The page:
Home Business IT Security Hackers cause havoc with Wall Street

Hackers cause havoc with Wall Street

A tweet sent from Associated Press @AP account read “Breaking: Two explosions in the White House and Barrack Obama is injured”.

Stock markets plummeted wiping nearly $200 billion off share values in minutes. How could this have happened?

People innately have the need to trust people. The tweet came from a respected source, ergo it is true. Automated trading kicked in and fortunately not for long, mayhem ensued

Syrian Electronic Army, the group claiming responsibility, also claims to have hacked CBS’s 60 minutes and 48 Hours news tweets.

But the reality is that they probably did not hack the accounts at all. The reality is that in order to gain access to a Twitter account a password is needed. You can be sure that AP's is a strong one at that.

How are passwords exposed?

It most likely came from an AP employee, whether willingly or not:

  • Approx 90% of all password breaches are due to bribery or extortion - the weakest link is from within. System Administrators know this but it’s a mammoth task to keep changing all passwords to all web sites etc. The solution is using things like biometrics to verify the user’s identity. See iTWire article
  • Having your mobile device stolen and storing passwords in notes or contacts – Mobile device management is becoming mandatory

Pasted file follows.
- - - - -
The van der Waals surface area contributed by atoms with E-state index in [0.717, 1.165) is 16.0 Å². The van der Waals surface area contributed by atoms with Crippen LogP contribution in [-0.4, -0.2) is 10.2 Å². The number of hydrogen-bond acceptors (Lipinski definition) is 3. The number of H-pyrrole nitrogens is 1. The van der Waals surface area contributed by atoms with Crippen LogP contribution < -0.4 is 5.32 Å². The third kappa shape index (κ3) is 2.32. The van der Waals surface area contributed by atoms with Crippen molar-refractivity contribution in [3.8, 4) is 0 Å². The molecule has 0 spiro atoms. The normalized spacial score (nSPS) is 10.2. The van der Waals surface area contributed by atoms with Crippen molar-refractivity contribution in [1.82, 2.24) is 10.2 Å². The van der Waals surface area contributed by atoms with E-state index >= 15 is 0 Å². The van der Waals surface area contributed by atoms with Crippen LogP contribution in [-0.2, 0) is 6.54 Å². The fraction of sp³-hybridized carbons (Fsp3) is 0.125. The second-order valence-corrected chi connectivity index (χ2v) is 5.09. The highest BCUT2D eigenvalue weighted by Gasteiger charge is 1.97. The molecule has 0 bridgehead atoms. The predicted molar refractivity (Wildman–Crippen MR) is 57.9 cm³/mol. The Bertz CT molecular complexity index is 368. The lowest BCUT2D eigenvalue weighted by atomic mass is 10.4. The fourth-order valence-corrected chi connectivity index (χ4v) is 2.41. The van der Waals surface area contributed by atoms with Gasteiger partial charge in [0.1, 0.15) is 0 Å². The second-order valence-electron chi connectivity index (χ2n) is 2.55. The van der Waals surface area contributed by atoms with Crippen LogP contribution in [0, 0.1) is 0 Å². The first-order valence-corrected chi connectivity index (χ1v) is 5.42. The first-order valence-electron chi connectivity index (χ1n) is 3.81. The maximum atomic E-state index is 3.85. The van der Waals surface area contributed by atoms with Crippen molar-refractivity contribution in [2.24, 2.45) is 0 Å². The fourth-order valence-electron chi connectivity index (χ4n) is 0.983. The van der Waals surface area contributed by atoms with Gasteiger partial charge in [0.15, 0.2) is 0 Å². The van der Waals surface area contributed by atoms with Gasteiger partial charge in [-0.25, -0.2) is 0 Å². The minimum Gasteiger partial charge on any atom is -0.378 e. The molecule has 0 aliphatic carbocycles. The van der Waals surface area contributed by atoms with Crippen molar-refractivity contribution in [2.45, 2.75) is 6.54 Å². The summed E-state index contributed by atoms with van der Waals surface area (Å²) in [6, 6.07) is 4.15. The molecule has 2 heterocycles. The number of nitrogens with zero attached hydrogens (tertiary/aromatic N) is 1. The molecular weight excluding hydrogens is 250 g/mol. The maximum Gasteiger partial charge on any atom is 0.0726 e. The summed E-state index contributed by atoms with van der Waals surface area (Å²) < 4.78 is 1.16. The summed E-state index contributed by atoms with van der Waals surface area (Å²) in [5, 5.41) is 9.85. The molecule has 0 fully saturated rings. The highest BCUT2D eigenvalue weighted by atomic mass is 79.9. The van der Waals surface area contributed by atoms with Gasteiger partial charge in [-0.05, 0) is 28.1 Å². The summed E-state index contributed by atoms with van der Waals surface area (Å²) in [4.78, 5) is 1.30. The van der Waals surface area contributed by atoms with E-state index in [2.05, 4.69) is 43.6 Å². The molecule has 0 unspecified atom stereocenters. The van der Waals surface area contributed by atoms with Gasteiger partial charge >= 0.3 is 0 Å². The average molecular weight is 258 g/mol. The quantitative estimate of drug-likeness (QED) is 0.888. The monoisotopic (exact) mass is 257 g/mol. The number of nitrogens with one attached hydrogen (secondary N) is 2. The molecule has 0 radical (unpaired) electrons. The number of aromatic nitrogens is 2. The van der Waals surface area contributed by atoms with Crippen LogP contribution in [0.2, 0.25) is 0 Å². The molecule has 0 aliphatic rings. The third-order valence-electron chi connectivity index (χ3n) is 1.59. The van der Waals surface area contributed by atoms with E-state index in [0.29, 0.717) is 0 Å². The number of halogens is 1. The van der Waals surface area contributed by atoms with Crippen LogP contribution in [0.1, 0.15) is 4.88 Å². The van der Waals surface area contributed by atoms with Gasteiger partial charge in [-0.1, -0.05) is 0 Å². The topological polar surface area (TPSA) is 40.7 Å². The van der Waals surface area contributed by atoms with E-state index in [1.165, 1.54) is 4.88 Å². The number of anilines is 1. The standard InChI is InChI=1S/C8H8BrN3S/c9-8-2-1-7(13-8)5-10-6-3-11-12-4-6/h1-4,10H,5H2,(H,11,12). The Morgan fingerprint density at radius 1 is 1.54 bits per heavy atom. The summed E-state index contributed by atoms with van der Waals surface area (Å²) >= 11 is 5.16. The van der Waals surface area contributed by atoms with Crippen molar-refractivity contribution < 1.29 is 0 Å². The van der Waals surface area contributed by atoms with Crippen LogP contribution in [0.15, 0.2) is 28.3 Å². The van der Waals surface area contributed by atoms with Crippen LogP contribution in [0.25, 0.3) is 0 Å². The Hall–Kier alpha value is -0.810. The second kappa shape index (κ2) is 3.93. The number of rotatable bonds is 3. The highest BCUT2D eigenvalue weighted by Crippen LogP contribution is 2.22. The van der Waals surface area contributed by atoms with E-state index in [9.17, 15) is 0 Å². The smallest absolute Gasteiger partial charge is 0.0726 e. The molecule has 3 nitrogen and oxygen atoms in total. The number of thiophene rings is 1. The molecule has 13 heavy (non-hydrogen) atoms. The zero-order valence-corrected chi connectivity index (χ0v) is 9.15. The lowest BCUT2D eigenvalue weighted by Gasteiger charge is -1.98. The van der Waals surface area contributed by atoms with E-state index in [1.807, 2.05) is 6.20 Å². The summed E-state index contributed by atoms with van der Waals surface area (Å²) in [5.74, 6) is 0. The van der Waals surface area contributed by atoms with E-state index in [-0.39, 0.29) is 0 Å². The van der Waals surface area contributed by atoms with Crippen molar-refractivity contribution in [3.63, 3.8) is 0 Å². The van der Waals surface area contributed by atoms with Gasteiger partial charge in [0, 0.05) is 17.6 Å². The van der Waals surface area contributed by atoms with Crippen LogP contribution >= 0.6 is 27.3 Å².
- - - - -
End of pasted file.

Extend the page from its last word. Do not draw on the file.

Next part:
• It could have been a phishing email that convinced the employee to enter their password and login.
  • It could have been malware that seeks out passwords

Whatever the case it is less likely to have come from a brilliant hacker typing very quickly.

How do you protect passwords?

The simplest way is to use a password manager. iTWire has an article here and we simply would like to add one more to the list – Lastpass..

Over the past few weeks I have been trailing this free software and am relatively convinced that it will work over all my computing platforms – Windows, Mac, Android,BlackBerry and more albeit that the mobile versions require a premium subscription for the grand total of $12 per annum. Money well spent.

Still that does not stop the weakest link.



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Ray Shaw

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Ray Shaw ray@im.com.au  has a passion for IT ever since building his first computer in 1980. He is a qualified journalist, hosted a consumer IT based radio program on ABC radio for 10 years, has developed world leading software for the events industry and is smart enough to no longer own a retail computer store!